Thursday, March 30, 2017


I'm glad this piece was on van Gogh because it gave me a new perspective on my artist. I also really appreciated his statement about how reproduced the peasant shoes painting is and how it has become a decoration. There are many famous works of art that I take for granted and have never seriously examined or even thought about for more than a few minutes. We see the Mona Lisa everywhere, people use waterlilies as a computer background, Warhol's works are in every college dorm on posters. I think this degrades the images. I remember when I saw Stary Night at the MOMA and I was so taken aback that I stared at it for 20 minutes. At first, all I wanted to do was take a million photos of it to look back on, but then I realized that if I just took the time to look closely enough and really examine it and think about it, I wouldn't need a pixelated phone camera image to look back on. For this reason the following sentence really stood out to men, "Unless that situation--which has vanished into the past-- is somehow mentally restored, the painting will remain an inert object, a refined end product impossible to grasp as a symbolic act in its own right, as praxis and as production."

- "a world reduced to its most brutal and menaced, primitive state," (7).
-  "the work of art emerges in the gap between the Earth and the World." (7)
- "the role of the photographic negative in contemporary art" (9).
- "Although this kind of death of the world of appearance becomes thematized in certain Warhol pieces, this is not a matter of content any longer but of some more fundamental mutation both in the object world itself-- now become a set of texts or simulacra-- and in the disposition of the subject."
- "the waning of affect in postmodern culture" (at first I didn't understand this but now I completely agree!

I also think that it is very interesting and clever/ eye-opening to compare van Gogh and Warhol because while they are both certainly talented artists, they seem like apples and oranges, well, actually, kiwis and carrots (so completely different that you can't possibly compare the two. However, I think this way of looking at it, my previous way, is very close-minded and a result of society today focusing on only what is right in front of us rather than the whole picture.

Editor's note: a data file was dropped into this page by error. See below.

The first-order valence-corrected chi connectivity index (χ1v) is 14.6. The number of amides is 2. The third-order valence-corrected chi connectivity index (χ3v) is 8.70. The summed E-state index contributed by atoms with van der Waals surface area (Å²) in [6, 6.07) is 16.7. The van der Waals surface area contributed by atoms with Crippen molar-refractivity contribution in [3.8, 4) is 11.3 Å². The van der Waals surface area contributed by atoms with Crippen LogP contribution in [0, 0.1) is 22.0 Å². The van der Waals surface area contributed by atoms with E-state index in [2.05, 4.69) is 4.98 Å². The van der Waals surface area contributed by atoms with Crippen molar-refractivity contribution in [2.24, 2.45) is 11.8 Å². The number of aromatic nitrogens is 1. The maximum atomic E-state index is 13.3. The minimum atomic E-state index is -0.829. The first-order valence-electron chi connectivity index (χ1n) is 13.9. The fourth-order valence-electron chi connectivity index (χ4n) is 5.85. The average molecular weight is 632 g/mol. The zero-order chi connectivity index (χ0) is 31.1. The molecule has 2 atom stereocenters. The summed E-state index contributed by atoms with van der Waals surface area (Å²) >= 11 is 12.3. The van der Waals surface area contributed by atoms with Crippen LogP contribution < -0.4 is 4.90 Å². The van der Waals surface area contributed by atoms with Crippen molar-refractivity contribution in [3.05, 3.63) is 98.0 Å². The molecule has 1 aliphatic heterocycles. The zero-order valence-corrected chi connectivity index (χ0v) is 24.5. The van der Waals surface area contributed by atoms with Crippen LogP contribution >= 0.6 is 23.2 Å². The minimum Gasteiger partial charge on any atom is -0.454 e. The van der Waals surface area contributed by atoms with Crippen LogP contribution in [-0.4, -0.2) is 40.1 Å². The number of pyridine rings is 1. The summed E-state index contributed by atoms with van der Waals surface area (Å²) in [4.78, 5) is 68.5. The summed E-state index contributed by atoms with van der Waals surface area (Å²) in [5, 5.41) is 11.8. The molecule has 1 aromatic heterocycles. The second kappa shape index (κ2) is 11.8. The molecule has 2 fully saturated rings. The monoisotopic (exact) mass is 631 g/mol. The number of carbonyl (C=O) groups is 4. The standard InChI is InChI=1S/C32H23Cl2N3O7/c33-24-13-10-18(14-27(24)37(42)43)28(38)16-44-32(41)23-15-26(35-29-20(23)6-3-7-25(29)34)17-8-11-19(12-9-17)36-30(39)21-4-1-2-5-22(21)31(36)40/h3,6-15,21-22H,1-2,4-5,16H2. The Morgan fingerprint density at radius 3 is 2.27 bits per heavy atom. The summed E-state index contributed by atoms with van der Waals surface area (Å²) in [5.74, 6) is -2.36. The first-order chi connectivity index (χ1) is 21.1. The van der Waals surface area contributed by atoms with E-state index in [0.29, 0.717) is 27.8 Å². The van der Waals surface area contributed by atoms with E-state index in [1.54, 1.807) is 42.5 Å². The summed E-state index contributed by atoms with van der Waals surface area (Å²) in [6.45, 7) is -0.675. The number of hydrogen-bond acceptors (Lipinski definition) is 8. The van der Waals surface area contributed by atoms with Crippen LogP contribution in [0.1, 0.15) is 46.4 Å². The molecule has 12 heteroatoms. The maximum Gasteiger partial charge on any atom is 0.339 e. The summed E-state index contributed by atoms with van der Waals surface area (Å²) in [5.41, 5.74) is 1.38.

Tuesday, March 28, 2017

the Shape of Time

I really like that Kubler began with the railroad analogy because it helped me understand the argument. I also like that Kubler discusses the entrance of an artist because I think this is something the average person overlooks when thinking about an artist. People discuss artists in terms of who inspired them or who they inspired but they don't talk about what inspired the artist. By this I mean that the way the artist grew up or what was happening at that period of time is sometimes forgotten. People talk more about where the artist studied than what was happening in the world at that time (war, revolutions, scientific discoveries, etc.). In grades school we learned about musicians upbringings and surroundings but we only talked about painters in terms of who came before them and who came after them.

I think Kubler summed it up very well by writing about the disservice it does to society to separate art from science, mechanical from liberal arts. This further adds to the discussion we had earlier in the year about the intersection of science, math and art.

"Our choice of the 'history of things' is more than a euphemism to replace the bristling uniqueness of 'material culture'."

Thursday, March 16, 2017

Data Visualization

I really enjoyed this piece because it made me view data in a whole new perspective (as cliche as that may sound). I love to find art and beauty in everyday things. I often wish I could take a picture of what I see when I close my eyes, to immediately be able to put flashes of color and light onto paper.

I thought it was interesting that they discussed map-making as a form or art and data visualization because I never considered that. The images they showed of data in a a snapshot were beautiful and mysterious. I would bet that those all happened by accident or were created by mathematicians and scientists, not "artists"... but this just further proves that you do not need to make a career of art in order to be an artist.

I also related to the part about graphics and their significance because in my previous internships I've worked a lot with info-graphics and I know how vital they are to conveying a message or relaying a brand. I am a visual learner and I know that many other people are as well, yet we never consider art to be something educational or informative. If it has text it can't be beautiful, but that is wrong. Creativity is expressed in many of the mediums we use on a daily basis and this piece proves that. "see to learn don't see to confirm" was something that really spoke to me because it involves significantly altering how you view EVERYTHING; it must be a purposeful and repeated practice, it doesn't just happen.

Finally, this reminded me of a TV show I really like where an artist works in a laboratory, surrounded by scientists. The writers of the show emphasize the importance of the two branches working together and how the two fields overlap more than we can imagine. For example, one of the scientists shows the artist how microbes or fungi viewed under a microscope can actually be quite beautiful. Again, like I stated above, I really appreciate the simple, natural beauties that we so often overlook or we grow so accustomed to seeing that we begin to take for granted.

Neurons under a microscope:
Image result for neurons under a microscope art

Glow worms in a cave:
Image result for glow worms

Bone under a microscope:
Image result for microscope art from bones

Nerves, Vessels and Neuropeptides in and around the stem cell bridge/ bulge:

Image result for cells blown up for photographs

more examples: